Hülya Gülbahar, 2023 Human Rights Tulip winner, paves the way for women's rights and equality
This year's recipient of the Human Rights Tulip is Hülya Gülbahar, a remarkable feminist lawyer who has been inspiring force for change in Türkiye for over three decades. What drives her passion for equality, and why is her work crucial? As she puts it: ‘We are defending our lives. We cannot stop everything, but we will put up a damn good fight.’
The nominees of the Human Rights Tulip follow a visitors program of 4 days in the Netherlands. In addition to recognition, the winner of the Human Rights Tulip receives a cash prize aimed at advancing and expanding the scope of their human rights efforts.
Hülya notes, ‘I have never received a joint funding of any kind before. This award has come at a very opportune time for me. I have two priorities already prepared: raising awareness to keep the legislation of the Istanbul Convention in place and further developing our research capabilities.’
Hülya believes in the power of working together, saying, ‘I've always felt collective effort is very important.’ Early on, she realized that bringing people together is key to making positive changes, and she always aimed to include everyone.
With EŞİK, Hülya tackled important legal issues like opposing laws that could harm children and challenging Türkiye's withdrawal from the Istanbul Convention. She successfully raised awareness about the Istanbul Convention, preventing amnesty for child abusers, defending the existing law against violence towards women, and block planned adjustments to Turkish divorce proceedings, that would be detrimental to women’s rights in Türkiye.
Although Türkiye officially withdrew from the Istanbul Convention in 2021, Hülya aims to keep its legal protections in place. Winning the Human Rights Tulip prize will help her do just that by raising more awareness and understanding among women and men in Türkiye. Hülya is committed to making a difference, and she believes that success comes from working together for a common goal.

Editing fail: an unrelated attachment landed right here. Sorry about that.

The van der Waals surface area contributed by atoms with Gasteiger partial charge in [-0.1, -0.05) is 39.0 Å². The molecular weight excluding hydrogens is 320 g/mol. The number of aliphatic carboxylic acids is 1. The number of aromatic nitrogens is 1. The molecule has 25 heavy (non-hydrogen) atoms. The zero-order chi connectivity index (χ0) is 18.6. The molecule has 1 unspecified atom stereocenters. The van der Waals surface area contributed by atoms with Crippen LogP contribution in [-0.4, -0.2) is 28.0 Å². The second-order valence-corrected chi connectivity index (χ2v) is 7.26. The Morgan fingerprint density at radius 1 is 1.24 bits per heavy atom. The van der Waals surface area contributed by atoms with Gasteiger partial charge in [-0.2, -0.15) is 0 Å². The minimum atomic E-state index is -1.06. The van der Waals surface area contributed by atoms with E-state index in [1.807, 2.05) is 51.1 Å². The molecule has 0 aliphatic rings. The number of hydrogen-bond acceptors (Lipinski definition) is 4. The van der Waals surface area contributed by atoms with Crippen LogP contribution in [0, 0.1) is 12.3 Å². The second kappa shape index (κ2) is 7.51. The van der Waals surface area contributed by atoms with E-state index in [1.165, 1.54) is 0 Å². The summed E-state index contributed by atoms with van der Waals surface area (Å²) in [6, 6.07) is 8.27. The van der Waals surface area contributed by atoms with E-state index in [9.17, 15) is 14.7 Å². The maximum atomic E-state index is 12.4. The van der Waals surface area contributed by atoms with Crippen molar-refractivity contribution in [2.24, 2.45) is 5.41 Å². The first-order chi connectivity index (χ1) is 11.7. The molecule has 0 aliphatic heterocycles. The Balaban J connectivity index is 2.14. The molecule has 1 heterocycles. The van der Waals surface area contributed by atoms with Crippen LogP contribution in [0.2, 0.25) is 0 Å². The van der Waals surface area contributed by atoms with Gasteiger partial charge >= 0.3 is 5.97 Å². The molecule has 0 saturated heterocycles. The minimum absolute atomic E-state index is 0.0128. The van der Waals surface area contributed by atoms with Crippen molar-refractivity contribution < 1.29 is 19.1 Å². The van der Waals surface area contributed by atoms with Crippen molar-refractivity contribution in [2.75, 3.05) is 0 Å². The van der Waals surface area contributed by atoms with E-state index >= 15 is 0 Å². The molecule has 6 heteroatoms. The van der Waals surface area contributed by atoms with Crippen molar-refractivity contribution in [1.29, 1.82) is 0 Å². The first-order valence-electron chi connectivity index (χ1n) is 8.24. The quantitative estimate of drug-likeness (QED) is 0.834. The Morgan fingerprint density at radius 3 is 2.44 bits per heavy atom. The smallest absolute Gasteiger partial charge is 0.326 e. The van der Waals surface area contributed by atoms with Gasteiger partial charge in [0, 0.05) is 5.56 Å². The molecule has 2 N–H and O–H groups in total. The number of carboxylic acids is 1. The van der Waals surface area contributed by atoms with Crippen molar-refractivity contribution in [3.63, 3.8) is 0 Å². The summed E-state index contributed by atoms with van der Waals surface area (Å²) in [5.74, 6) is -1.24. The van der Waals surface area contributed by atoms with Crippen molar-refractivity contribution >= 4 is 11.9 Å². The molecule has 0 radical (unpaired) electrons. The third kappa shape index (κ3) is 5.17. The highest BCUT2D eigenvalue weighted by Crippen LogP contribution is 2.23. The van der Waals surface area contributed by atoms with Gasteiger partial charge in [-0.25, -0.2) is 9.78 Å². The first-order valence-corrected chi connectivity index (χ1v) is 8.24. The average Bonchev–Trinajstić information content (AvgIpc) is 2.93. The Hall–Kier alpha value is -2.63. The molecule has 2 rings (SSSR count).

Feminist Movement in Türkiye
Reflecting on the evolution of the women's movement in Türkiye, Hülya notes, ‘There was always a women's movement in Türkiye. But it was only after 1982 that the word feminist started to be used, and there was public awareness as to what this word meant.’ During this period, the movement made significant impact by challenging patriarchal leadership within families, aiming for equality in society and marriage through legal and constitutional means.
However, the progress faced a setback around 2016 when the government introduced a roadmap for the women's movement. Hülya explains, ‘Since then, what we have found ourselves having to do is trying to protect what we have so far managed to attain in terms of rights.’ The focus shifted from advancing to safeguarding existing rights.
Despite the challenges, Hülya emphasizes the importance of the ongoing fight, stating, ‘We are defending our lives. The patriarchal socialistic mindset is very much emboldened, and therefore, we cannot stop everything, but we will put up a damn good fight.’
Early Gender Struggles
Thinking back to her childhood, boys and girls had separate classes with different subjects. Hülya wondered, ‘why can't we learn what the other gender is learning? It just seemed silly to me.' She also used to play football with boys until a certain age, but societal norms stopped her later on.
Dealing with societal expectations, Hülya felt pressured to look good and prepare a wedding dowry. It seemed like her education was just getting her ready for marriage, which she found limiting. She says, 'I would always be critical and question why it had to be this way.'
Research and Data
‘In my estimation, at least three women per day are killed in Türkiye,’ reveals Hülya as she challenges the official statistics that typically report only one murder daily. ‘The official numbers do not include foreign women subjected to violence in Turkish territory, such as the millions of Syrians living in Türkiye.’
With the Human Rights Tulip prize, Hülya plans to improve research abilities of the women’s movement. She knows it's important to make their information and research more professional. Her aim is to create important, high-quality data that shows how widespread gender-based violence is. This highlights the need for correct information to tackle this serious problem.
Impact on Social Media
By sharing EŞİTİZ Conversation on YouTube, Hülya gained a lot of success. In previous attempts, Hulya founded the Women’s Platform Against Amnesty for Child Sexual Abusers, the group successfully stopped a law that would've given amnesty to child sexual abusers in 2020.
Hülya points out that mainstream media and opposition parties don't talk enough about women's rights. She says, ‘They cheer for us on March 8th and November 25th. But the rest of the year, they forget about women's issues. That's why we use social media a lot: we need to keep our voices heard.’